The Go-Betweens: London, The Cobden Club, 26th November 2002
Well now ...
Last night was spent at the fading, although recently tarted up, splendour of the Cobden Club. Named for the nineteenth century Radical Liberal politician Richard Cobden, and established in the 1870s to 'provide art and entertainment for the working man', its web-site claims that it continues this tradition. However its general air of a fancy private club, and the boasts regarding its restaurant and 'private reading room', together with the key indicator of the GBP 3.50 glass of wine, suggest otherwise (for our overseas readers, that's a lot of money even by London standards).
We gathered in the upstairs room which had the air of a provincial music hall, circa 1903, with gilt lions' heads around the wall, gilt surround to the proscenium arch, and a plush crimson velvet curtain. A giant iron armillary sphere over our heads and a full size sari-clad model standing on the bar were presumably designed to give a contemporary feel amidst all the Victoriana.
What follows is intended to give an impression of events and the set-list, including as much of possible of RF's usual verbal interludes (although these were taken from my notes and memory), and will avoid any attempts to describe the songs themselves. You know; the 'like rain falling on a tin roof' type of stuff. I must say though, on the strength of this evening, that the new album certainly seems to be something to look forward to.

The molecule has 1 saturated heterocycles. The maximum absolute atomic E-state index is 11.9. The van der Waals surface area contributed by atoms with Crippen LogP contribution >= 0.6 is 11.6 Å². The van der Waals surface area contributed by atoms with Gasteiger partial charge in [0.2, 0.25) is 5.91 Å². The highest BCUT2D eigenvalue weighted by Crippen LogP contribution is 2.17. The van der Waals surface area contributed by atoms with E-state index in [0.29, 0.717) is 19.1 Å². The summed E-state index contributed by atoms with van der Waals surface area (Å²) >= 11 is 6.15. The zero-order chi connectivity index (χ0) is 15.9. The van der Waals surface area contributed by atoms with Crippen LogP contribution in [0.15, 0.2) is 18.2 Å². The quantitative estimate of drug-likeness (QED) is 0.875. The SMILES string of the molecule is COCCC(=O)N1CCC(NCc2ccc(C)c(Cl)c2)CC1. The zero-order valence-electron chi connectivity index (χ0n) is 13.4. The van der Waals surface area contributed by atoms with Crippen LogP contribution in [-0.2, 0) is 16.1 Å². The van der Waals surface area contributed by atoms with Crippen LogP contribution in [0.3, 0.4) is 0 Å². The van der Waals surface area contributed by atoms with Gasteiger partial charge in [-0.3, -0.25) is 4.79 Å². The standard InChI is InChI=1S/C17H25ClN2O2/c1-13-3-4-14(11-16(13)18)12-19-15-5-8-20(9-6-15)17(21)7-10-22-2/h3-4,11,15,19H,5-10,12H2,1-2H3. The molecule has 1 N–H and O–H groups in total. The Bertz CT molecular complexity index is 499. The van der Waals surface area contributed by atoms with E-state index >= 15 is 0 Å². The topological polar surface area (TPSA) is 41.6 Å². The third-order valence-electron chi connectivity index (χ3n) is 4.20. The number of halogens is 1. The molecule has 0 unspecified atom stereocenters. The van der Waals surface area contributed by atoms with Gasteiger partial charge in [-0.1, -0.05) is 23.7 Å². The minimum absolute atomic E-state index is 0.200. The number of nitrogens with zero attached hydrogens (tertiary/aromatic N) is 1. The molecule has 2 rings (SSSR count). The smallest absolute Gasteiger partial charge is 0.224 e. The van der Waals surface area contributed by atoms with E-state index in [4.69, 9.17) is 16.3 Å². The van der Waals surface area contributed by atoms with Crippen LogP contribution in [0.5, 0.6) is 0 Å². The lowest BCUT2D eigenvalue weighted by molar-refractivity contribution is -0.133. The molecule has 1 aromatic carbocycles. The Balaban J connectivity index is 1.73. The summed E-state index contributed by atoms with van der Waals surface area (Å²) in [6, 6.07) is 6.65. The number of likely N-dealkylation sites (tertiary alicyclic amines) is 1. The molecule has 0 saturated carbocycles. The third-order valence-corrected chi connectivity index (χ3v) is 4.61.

The surprise guest MC was none other than Kurt Wagner of Lambchop, who's over here to play in the Beyond Nashville concerts at the weekend. Not being one to waste words, he started 'Ladies and Gentlemen', announced that the bar would be closed for the duration of the concert, then stood aside with a simple: 'The Go-Betweens'. (No doubts there then!)
Our heroes strolled on to applause, taking their usual positions: RF stage right, GWMcL seated to his left.
RF: 'Thankyou ... we're very happy to be here'.
More applause, then straight into the chords of:
1 Magic In Here
To give the customary fashion notes at this point: RF was clad in a what appeared to be a double breasted, corduroy jacket, with those burnt-orangery, rusty red striped trousers we've seen before. Perhaps in a colour coordination attempt, GWMcL wore his usual jeans, but had on a plain similarly rusty red shirt. Not his customary T with slogans or logos this time. From the back RF appeared to have favoured a sort of wet-look curled styling to his hair, which we haven't seen before, but there was no real chance to examine it at closer quarters. RF played a black acoustic all evening, and GWMcL a plain blond top acoustic.
At the end of the first song, RF started fumbling in a pocket, saying: 'I'll be playing some slide in this next one ... I don't have a slide ... I just have a cigarette lighter ... 1-2-3-4 ...'
2 Poison in the Wall
A classic strong Grant song from the new album; possibly his best of the new songs.
And it did include an attempt at a lighter slide solo from RF in the middle, which managed to last a couple of bars.
RF: 'This song goes back a long way ... to the year 2000 ...'
3 Surfing Magazines
Now I've made the case before that this song can be seen as RF's 'Cattle and Cane'. Bell's!!
It was also possible to hear the neatness of the bass line as played on Grant's acoustic. I think people have commented before about the melodic nature of Grant's bass playing.